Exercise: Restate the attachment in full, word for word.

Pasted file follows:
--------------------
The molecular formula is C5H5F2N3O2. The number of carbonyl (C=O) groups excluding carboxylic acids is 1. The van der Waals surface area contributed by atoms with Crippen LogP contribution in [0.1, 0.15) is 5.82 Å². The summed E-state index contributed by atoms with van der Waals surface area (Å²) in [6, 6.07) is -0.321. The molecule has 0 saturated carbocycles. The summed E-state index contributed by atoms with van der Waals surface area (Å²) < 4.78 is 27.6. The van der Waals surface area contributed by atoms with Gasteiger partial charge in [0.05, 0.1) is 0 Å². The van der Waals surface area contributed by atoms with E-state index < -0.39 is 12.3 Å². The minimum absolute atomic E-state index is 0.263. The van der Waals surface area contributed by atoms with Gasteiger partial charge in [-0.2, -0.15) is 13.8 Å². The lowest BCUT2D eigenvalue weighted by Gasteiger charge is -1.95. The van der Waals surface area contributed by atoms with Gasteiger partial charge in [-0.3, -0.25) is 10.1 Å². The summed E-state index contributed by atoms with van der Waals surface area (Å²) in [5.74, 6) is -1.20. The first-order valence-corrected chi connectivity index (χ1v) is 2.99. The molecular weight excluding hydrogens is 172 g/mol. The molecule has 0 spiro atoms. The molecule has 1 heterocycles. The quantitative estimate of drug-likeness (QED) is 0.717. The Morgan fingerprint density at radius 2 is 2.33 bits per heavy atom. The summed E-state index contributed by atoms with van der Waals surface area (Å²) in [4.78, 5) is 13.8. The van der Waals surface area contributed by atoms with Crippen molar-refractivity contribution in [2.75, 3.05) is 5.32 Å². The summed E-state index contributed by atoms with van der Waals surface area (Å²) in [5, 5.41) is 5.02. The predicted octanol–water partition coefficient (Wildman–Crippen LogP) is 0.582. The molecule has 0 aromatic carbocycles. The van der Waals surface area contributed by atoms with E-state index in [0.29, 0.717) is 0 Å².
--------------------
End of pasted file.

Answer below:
The molecular formula is C5H5F2N3O2. The number of carbonyl (C=O) groups excluding carboxylic acids is 1. The van der Waals surface area contributed by atoms with Crippen LogP contribution in [0.1, 0.15) is 5.82 Å². The summed E-state index contributed by atoms with van der Waals surface area (Å²) in [6, 6.07) is -0.321. The molecule has 0 saturated carbocycles. The summed E-state index contributed by atoms with van der Waals surface area (Å²) < 4.78 is 27.6. The van der Waals surface area contributed by atoms with Gasteiger partial charge in [0.05, 0.1) is 0 Å². The van der Waals surface area contributed by atoms with E-state index < -0.39 is 12.3 Å². The minimum absolute atomic E-state index is 0.263. The van der Waals surface area contributed by atoms with Gasteiger partial charge in [-0.2, -0.15) is 13.8 Å². The lowest BCUT2D eigenvalue weighted by Gasteiger charge is -1.95. The van der Waals surface area contributed by atoms with Gasteiger partial charge in [-0.3, -0.25) is 10.1 Å². The summed E-state index contributed by atoms with van der Waals surface area (Å²) in [5.74, 6) is -1.20. The first-order valence-corrected chi connectivity index (χ1v) is 2.99. The molecular weight excluding hydrogens is 172 g/mol. The molecule has 0 spiro atoms. The molecule has 1 heterocycles. The quantitative estimate of drug-likeness (QED) is 0.717. The Morgan fingerprint density at radius 2 is 2.33 bits per heavy atom. The summed E-state index contributed by atoms with van der Waals surface area (Å²) in [4.78, 5) is 13.8. The van der Waals surface area contributed by atoms with Crippen molar-refractivity contribution in [2.75, 3.05) is 5.32 Å². The summed E-state index contributed by atoms with van der Waals surface area (Å²) in [5, 5.41) is 5.02. The predicted octanol–water partition coefficient (Wildman–Crippen LogP) is 0.582. The molecule has 0 aromatic carbocycles. The van der Waals surface area contributed by atoms with E-state index in [0.29, 0.717) is 0 Å².